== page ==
I huffed and puffed back to the village and decided I deserved a treat. One of the most famous attractions of Vashisht is its public bath—a natural hot sulphur spring inside the Vashisht temple. The ladies’ bathing area is divided into two sections. The first has four taps that continuously run with steaming hot water that you have to quickly wash yourself under before you enter the second section, which is the big bath. The place was bustling with local women taking turns to scrub themselves and their little ones, along with a generous helping of smiling foreigners dipping into the water. I submerged myself into this approximately three-foot pool and distinctly felt my muscles relax. My bathing place for the rest of my days in the mountains, I will always associate that pool as a miracle cure for the slightest fatigue or hair frizz, it was one of the best things to do in Manali.
#3 Trek To See The Pando Ropa Peak
Like clockwork, at five thirty every morning, I’d open my eyes to the whistling of the Blue Whistling Thrush. I could swear it was a little boy until I spotted it one morning, blue plumage and all.
My second trek was locally called the Eagle Eye View. This walk was on drier but much steeper terrain. The sun bore down and I stopped by cold streams frequently to refill my bottle. The path got narrower but it looked well-trodden. A fresh batch of snow had plopped from the slope above where I stopped to admire the clear ranges of snow-clad giants in front. When the Pandavas were in hiding from their cousins to avoid exile for another 14 years, they had lived, farmed, and moved around in these mountain ranges. A landmark among these mountains is the Pando Ropa Peak.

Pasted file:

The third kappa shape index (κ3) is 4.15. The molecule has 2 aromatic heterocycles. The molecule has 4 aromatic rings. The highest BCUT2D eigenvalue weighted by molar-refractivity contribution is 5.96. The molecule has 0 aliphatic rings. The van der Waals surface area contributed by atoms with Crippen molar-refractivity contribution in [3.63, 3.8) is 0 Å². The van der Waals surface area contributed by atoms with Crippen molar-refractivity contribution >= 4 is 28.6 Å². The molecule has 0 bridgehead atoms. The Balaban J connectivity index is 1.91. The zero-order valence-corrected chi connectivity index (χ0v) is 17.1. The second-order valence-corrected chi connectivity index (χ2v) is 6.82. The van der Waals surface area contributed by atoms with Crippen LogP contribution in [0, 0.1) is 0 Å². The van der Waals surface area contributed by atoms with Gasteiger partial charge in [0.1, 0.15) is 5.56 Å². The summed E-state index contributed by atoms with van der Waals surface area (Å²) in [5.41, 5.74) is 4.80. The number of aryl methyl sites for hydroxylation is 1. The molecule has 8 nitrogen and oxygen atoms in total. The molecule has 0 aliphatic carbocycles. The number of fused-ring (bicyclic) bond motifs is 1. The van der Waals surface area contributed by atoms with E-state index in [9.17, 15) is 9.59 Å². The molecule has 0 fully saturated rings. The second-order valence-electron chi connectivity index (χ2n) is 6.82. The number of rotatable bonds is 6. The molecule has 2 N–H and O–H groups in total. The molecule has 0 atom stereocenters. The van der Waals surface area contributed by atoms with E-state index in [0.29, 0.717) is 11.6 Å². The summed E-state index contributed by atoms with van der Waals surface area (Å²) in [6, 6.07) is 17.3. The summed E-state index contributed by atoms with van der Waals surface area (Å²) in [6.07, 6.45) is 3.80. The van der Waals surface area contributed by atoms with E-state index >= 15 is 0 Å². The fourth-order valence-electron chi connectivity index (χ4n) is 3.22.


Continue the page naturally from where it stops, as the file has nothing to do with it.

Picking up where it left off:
The downhill climb back to the village was slow and leisurely. I admired the quaint, and sometimes crooked, local wooden houses with pots of pink- or blue-coloured flowers at their window sills. I dodged one too many cows returning home from their walks, nonchalantly leaving trails of dung cakes along the narrow winding lanes. The saddest parts were the empty plastic bottles and wrappers that clogged the greenish brown stream near the town centre. I called it a night in at 8pm because I knew the next day was going to be long.
#4 The Climb From Vashisht To Manali
The last and longest trek was about eight kilometres up, down, and through all kinds of terrain. The wind was crisp and the sun, bright, as I walked on haphazardly placed wood planks on at least five creaks above off-white freezing water that I’d stop to dip my hands into. I ambled past bright yellow fields that brought memories of Shahrukh Khan in the 90s. I also peeked into a hydro-powered wheat mill perched above a gushing stream.